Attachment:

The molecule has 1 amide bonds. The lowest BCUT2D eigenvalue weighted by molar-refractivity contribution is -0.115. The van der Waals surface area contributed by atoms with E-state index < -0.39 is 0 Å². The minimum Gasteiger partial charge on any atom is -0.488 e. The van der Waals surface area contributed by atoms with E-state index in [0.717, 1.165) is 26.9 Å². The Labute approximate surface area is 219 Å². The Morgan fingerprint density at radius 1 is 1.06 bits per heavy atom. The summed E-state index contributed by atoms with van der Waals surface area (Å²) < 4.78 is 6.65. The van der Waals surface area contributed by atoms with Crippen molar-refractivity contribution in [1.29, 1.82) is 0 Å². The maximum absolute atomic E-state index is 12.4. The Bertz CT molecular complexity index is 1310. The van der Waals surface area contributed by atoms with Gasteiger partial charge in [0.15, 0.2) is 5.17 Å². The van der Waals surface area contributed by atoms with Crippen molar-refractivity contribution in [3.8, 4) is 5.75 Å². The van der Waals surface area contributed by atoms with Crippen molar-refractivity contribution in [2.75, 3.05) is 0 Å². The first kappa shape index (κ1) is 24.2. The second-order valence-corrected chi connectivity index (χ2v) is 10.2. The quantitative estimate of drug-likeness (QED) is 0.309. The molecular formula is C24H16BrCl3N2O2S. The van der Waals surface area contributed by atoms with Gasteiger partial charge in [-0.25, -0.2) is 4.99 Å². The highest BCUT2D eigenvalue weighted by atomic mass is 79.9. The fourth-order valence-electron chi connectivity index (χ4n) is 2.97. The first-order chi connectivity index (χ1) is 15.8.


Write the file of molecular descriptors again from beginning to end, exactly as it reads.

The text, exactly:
The molecule has 1 amide bonds. The lowest BCUT2D eigenvalue weighted by molar-refractivity contribution is -0.115. The van der Waals surface area contributed by atoms with E-state index < -0.39 is 0 Å². The minimum Gasteiger partial charge on any atom is -0.488 e. The van der Waals surface area contributed by atoms with E-state index in [0.717, 1.165) is 26.9 Å². The Labute approximate surface area is 219 Å². The Morgan fingerprint density at radius 1 is 1.06 bits per heavy atom. The summed E-state index contributed by atoms with van der Waals surface area (Å²) < 4.78 is 6.65. The van der Waals surface area contributed by atoms with Crippen molar-refractivity contribution in [1.29, 1.82) is 0 Å². The maximum absolute atomic E-state index is 12.4. The Bertz CT molecular complexity index is 1310. The van der Waals surface area contributed by atoms with Gasteiger partial charge in [0.15, 0.2) is 5.17 Å². The van der Waals surface area contributed by atoms with Crippen molar-refractivity contribution in [3.8, 4) is 5.75 Å². The van der Waals surface area contributed by atoms with Crippen molar-refractivity contribution in [2.75, 3.05) is 0 Å². The first kappa shape index (κ1) is 24.2. The second-order valence-corrected chi connectivity index (χ2v) is 10.2. The quantitative estimate of drug-likeness (QED) is 0.309. The molecular formula is C24H16BrCl3N2O2S. The van der Waals surface area contributed by atoms with Gasteiger partial charge in [-0.25, -0.2) is 4.99 Å². The highest BCUT2D eigenvalue weighted by atomic mass is 79.9. The fourth-order valence-electron chi connectivity index (χ4n) is 2.97. The first-order chi connectivity index (χ1) is 15.8.